Please come Go With Me – Various – 20 Great Oldies – I’ll Always Remember Vol.10 this error screen to mustang. Roll up, roll up for the Mystery Tour!

If you are deeply offended by criticism, non-worshipping approach to your favourite artist, or opinions that do not match your own, do not read any further. For reading convenience, please open the reader comments section in a parallel browser window. I seem to remember almost perfectly that important moment when I finally and firmly established my ties with music. I was rummaging through my Dad’s record collection one day, mainly just to wonder at the pretty pictures on the sleeves, when suddenly, upon disclosing the gatefold of Magical Mystery Tour and briefly glancing through the printed lyrics, my gaze fell upon a bizarre chorus that went ‘I am the walrus GOO GOO GOO JOOB’.

I suppose practically everyone has got a story like this one to tell, although, of course, not everybody got his musical breakthrough with the Beatles. States and the UK, where rock music has been the norm of the day since God knows when, much and many more in other countries, particularly in the former “second world”, where the Beatles had been one of the main symbols of spiritual resistance since the day they could be first heard on those territories. Oversaturation can do that to a man, yes. And I’m not the only one.

The Beatles are everything” is the kind of approach that tickles the nerves of the backlashers most of all. True enough, art does not grow in a vacuum. The Beatles did open a new page in popular music and did go on to become a major influence on millions of people, musicians as well as non-musicians, but the Beatles did not appear out of nowhere. I am not going to dedicate this introduction to studying the arguments of the first school of thought in detail. Many of them are, technically, quite true. Fact is – it doesn’t matter. The uniqueness and true greatness and innovation of the Beatles does not lie in the technical characteristics of their music.

Yes, lots and lots of these technical elements were already present in music before the Beatles got around to them. But it took the Beatles, and nobody else, to make The People aware of these elements, to bring them home and make them seem generally acceptable where earlier they’d simply look like bizarre elitist novelty. When it comes to discussing art, there are usually two positions. I, however, never liked that theory, despite understanding and respecting the position of those who share it, and far prefer “the golden middle” – the approach that involves combining gradual evolution and innovation with traditional musical values. And no other band in rock history, not to my knowledge at least, symbolized “the golden middle” as perfectly as the Beatles.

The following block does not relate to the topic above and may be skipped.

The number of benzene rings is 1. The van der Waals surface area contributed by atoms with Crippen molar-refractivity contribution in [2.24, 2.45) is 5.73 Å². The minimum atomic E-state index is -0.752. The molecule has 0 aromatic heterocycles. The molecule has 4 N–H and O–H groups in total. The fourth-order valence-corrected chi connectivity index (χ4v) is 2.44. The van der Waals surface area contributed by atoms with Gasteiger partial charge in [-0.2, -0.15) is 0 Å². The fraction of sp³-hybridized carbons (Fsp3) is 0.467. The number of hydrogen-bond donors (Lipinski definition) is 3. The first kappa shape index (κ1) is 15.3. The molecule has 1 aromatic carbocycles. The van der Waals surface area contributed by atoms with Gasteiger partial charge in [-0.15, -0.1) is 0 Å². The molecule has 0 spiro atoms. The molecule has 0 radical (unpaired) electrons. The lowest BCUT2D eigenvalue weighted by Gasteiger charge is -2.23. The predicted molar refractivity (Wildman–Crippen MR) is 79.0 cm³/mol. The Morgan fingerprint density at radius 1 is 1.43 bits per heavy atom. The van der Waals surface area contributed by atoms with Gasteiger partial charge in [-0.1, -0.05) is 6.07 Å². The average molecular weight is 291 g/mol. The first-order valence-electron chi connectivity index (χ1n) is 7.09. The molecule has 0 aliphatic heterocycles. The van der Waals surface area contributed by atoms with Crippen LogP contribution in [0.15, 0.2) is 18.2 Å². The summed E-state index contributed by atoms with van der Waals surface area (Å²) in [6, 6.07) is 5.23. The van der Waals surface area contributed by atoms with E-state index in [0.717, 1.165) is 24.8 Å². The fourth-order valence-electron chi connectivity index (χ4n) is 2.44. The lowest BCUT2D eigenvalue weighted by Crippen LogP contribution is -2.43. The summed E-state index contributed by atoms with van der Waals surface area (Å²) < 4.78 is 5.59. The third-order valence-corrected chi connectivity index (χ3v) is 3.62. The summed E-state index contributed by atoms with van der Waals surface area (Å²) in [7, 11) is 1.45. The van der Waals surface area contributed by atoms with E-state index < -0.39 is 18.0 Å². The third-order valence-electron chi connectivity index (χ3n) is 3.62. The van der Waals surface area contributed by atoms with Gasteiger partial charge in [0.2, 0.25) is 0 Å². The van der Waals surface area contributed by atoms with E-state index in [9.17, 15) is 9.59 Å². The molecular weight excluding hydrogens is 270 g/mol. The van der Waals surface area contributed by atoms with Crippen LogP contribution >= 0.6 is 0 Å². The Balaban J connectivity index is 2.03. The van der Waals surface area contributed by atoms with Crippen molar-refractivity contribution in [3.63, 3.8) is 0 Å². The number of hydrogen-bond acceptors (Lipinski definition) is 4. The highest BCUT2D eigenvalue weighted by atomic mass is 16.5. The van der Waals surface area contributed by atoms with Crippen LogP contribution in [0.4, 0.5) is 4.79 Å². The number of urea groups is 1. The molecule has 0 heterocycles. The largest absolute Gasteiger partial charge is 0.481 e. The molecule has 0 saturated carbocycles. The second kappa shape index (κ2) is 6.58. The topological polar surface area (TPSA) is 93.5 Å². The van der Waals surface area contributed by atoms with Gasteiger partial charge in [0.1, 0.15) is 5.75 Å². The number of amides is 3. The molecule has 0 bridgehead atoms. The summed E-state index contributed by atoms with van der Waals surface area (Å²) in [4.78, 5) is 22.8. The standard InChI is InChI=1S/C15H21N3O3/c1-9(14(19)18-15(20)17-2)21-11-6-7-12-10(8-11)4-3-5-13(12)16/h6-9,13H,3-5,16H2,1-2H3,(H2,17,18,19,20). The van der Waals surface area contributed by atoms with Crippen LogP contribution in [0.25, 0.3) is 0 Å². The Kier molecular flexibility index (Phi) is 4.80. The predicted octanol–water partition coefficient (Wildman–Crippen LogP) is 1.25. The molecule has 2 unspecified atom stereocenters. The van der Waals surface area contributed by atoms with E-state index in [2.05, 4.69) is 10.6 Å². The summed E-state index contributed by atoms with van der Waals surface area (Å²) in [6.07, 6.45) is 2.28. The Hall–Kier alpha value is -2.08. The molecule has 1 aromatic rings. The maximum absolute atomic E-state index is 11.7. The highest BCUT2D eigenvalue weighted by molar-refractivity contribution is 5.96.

They could take traditional forms – rock’n’roll, Tin Pan Alley, lounge muzak even – and imbue them with new content, as well as pour old content into new forms. They could take the psychedelic form and show, in a popular and accessible way, just why this form actually needed to be invented in the first place. And they did this with lots of things. Grandma musical values so as to distract the average Joe from the truly great intellectual happenings of his era. Moving much further into subjective territory, I’d still like to point out one more thing that seems to me to have been overlooked by many: not only were the Beatles among the most inspired and creative artists of their generation – they had the highest amount of quality control I’ve ever witnessed. Whether the Beatles’ music is going to live forever is a question that cannot be answered with certainty, but as far as I’m concerned, their legacy will live as long as rock music is remembered.

Naturally, the audiences will be shrinking, because most casual music listeners normally prefer to digest things of the present instead of things of the past. Ringo Starr – occasional lead vocals, drums. Backing vocals – everybody, also tons of instruments played by almost everybody. Both John and Paul are great piano-lovers, while George is known for his passion for Indian instruments – sitar, sarod, etc. I cannot name even a single uncatchy Beatles song.

This is a band with John Lennon in it, after all. I could only dream of a band embracing more styles and genres than the Beatles did. The Beatles at their lightest – heck, the album seems to be floating five inches above ground all the time. Best song: I SAW HER STANDING THERE. However, just as ‘Twist And Shout’ bookmarks the end of the record, another terrific rocker bookmarks its opening, meaning that, despite having most of the songs recorded in a hurry, the guys did care a lot about careful song sequencing: go in with a bang to captivate the listener, go out with a bang to let the listener know they’re going just as strong towards the end of all things.

The other twelve songs are a rather natural phenomenon of their time, pure shiny pop for the likin’ of the middle class, much in the manner of Roy Orbison, Cliff Richard and company, albeit already peppered with a bit of the hard-to-define Beatle spirit. Hard as it is to define, though, it’s the true pepperoni of this here pizza. Actually, it’s been often noted at this point John still wasn’t much of a songwriter – not only did he become engaged in that business regularly at a later date than Paul, he probably lacked the self-discipline of the latter as well, and wasn’t so quick about learning his stuff. To recompensate, why don’t we sing a little song of praise to the great hidden gem on the first side – the pseudo-tragic love ballad ‘Misery’?